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 / Third Quarter 2002 / Issue 28(originally published by Booz & Company)


The Folly of Forced Ranking

Forced ranking systems also influence how managers develop their employees. It hardly makes sense for managers to invest in developing individuals who are marginal performers when they believe that, in a relatively short time, they will have to eliminate them. Instead, they invest development dollars and personal effort in individuals who are likely to survive the annual performance assessment and firings. The result is that the best get better, while the poor performers have little chance to grow and improve.

Forcing annual turnover can also cause regrettable turnover of very good people if it is not balanced by a focus on the best performers. When managers are preoccupied with identifying the least productive people, they may fail to give enough encouragement and support to better performers. A recent study at one major global pharmaceuticals manufacturer that uses the forced distribution approach determined from exit interviews that several hundred people in its worldwide finance organization who had been identified as top performers by their managers left because they felt undervalued.

Managers tend to disown the appraisals and blame the quota system when they are forced to identify poor performers. They say to those individuals, “Well, I know you’re not really a bad performer, but I have to identify somebody, and you are the unfortunate one.” Supervisors thus discredit the entire appraisal system by not taking responsibility and significantly contribute to negative perceptions of the system among employees.

Forced firings also create an unhealthy competition among peers. When employees in a work area compete with each other for ratings, knowing there is always a percentage at the bottom who will be forced out, it creates fear and selfishness. People are much less likely to help each other, train each other, share information, and operate as an effective team. In today’s flatter, knowledge work–driven, more team-based organizations, this can take a significant toll on organizational performance.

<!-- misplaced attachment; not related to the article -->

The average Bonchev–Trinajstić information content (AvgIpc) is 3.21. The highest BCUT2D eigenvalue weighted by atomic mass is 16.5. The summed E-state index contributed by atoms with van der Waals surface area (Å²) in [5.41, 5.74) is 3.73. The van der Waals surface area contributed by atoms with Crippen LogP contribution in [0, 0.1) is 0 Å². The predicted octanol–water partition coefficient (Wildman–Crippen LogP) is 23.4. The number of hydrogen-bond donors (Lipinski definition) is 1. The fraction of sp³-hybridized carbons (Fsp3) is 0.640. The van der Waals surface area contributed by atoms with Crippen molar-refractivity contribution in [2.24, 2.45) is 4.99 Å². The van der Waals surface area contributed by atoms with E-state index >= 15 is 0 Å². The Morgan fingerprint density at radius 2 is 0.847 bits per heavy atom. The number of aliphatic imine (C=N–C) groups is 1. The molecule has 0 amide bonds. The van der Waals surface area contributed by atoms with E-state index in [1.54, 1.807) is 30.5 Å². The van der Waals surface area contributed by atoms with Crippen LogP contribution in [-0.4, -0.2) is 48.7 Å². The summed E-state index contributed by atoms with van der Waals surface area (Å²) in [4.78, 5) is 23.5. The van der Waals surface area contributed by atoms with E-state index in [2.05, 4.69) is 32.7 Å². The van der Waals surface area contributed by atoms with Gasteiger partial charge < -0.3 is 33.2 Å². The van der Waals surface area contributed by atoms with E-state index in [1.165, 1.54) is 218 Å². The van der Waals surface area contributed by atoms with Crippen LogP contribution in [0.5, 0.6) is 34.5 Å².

A better way of dealing with poor performance starts with replacing bureaucracy and rules with leadership and judgment. Companies that require managers to fire a certain percentage of poor performers every year are simply imposing a rule to try to correct for the poor leadership behavior of managers. Senior management needs to take talent management extremely seriously, including leading a rigorous annual evaluation of the performance appraisal process itself. Human-capital management decisions need to be the outcome of a senior management–led analysis of the business situation, the capabilities and performance of the organization, and the business strategy. None of this can be done effectively when managers are forced to comply with an arbitrary bureaucratic guideline.

At the core of an effective appraisal system is a process that ensures all individuals are accurately assessed on their current performance and their potential. The system needs to go beyond simply measuring performance; it needs to expose the causes of poor performance. And appraisal procedures, corporate culture, and senior leaders’ actions need to encourage managers to work hard to find solutions other than dismissal.

Some of these solutions may seem painful initially, but they can, in the long run, prove to be fruitful for the individual and the company. For instance, when poor performance occurs because a person is the wrong fit for a job, the best action may be to move that person to a new job, even if that means a demotion. Alternatively, a development plan may be needed to improve the individual’s skills. If motivation is a problem, a cut in pay with the promise of an increase if performance improves can be a strong motivator for doing better. Finally, in a tight labor market, a manager may want to think twice before letting someone go even if his or her performance isn’t as good as it should be.

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